Law Society was warned of email scam five weeks before mum was conned out of £77,000
Solicitors in Northern Ireland were alerted to an email scam FIVE WEEKS before a single mum was conned out of nearly £80,000 while purchasing a house.
The warning email was sent by The Law Society of Northern Ireland, which represents and regulates solicitors here, to advise them of a 'transaction scam currently circulating' and detailed how the con works.
Today, the Belfast Telegraph can reveal how solicitors' firms were advised to review their email and internet security "as matter of priority" and to upgrade their security software.
The 'high alert' email was sent on August 27 to all members of the Law Society. There are currently more than 2,300 solicitors practising in Northern Ireland.
The warning email shows that the society and its members were aware of the elaborate internet scam that involves fraudsters intercepting an email conversation between two firms or a firm and a client which contains banking details.
We can also reveal that the Law Society has received reports about the crimes since April but said that the ferocity of the attacks on solicitor firms has increased since the end of August.
"The format of the attacks keeps changing and it's moved from telephone calls to email scams to telephone calls to email scams often and now identity theft of the firm's contact details," Paul O'Connor, spokesperson for the society said.
"The new element is the attack on clients and last Wednesday, October 7, it was reported to us by a solicitors firm that fraudsters had successfully targeted a client.
"I have received about 10 plus reports of cyber-attacks on our firms since September. Firms based throughout Northern Ireland."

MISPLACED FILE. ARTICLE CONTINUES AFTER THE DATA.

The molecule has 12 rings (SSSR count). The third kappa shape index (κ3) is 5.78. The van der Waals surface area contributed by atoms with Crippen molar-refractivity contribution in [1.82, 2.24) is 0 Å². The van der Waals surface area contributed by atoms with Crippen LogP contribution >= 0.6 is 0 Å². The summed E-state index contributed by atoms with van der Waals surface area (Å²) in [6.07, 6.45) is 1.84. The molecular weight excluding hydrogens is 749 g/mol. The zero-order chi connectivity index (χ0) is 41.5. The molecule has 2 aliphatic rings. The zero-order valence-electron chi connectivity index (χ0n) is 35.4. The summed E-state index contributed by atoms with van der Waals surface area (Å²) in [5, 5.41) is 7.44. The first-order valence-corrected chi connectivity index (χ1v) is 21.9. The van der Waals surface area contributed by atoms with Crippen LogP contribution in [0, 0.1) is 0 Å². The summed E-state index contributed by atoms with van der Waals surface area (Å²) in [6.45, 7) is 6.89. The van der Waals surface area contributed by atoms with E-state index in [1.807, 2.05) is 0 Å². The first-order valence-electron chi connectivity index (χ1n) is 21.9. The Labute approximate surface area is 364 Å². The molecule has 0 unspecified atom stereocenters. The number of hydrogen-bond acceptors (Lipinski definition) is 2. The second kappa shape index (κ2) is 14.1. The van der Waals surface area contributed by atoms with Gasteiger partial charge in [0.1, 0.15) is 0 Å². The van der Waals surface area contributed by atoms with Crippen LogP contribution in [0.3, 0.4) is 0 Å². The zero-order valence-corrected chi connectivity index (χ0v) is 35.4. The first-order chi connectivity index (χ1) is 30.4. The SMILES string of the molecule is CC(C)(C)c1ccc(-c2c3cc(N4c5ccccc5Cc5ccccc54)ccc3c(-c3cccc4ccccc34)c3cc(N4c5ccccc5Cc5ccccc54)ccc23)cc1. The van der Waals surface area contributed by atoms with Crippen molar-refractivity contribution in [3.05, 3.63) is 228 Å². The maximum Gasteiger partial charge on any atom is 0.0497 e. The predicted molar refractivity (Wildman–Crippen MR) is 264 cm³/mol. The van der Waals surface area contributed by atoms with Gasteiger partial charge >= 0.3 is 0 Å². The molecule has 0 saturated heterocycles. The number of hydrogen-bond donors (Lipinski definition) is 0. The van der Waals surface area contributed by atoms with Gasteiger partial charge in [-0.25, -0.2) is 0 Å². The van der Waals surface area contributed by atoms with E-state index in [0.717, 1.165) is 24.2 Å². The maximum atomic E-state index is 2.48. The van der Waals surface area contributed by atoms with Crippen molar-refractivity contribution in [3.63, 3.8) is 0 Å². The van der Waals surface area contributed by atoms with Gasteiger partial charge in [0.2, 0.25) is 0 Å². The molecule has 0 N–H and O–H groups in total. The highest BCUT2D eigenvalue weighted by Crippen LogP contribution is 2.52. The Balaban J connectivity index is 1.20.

Arleen Elliott, president of the Law Society of Northern Ireland earlier said they were aware of the rise in cyber-attacks.
She said: "Such is the level of sophistication of the fraud that neither the client nor solicitor is aware of the fraud until it has been successfully perpetrated.
"The Law Society is warning the public, clients and its members to be extremely vigilant.
"Clients should not make a transfer of funds if they receive an unusual email or phone request informing them that the solicitors banking details and arrangements have changed.
"Before making any money transfer the client should always double check directly with their solicitor."
Danny O'Rawe from Blackstaff Technology tests cyber security in businesses and is an expert in hacking attacks.
He said he believes the solicitor's firm involved in the incident was targeted by the fraudsters and that they could have been watching email trails "for weeks".
He said: "It is apparent to me that someone was actively either on their mail server or on one of the computers in their office - 'on' meaning having full access to.
"Access could have been gained by opening a fake attachment on one of the computers or compromising the mail server that the company uses. I would assume that they have been watching email trails for a number of days/ weeks/ months preparing and waiting for the right time. A weekend was the perfect time to initiate a scam like this, knowing that no one would realise it happened until at least Monday."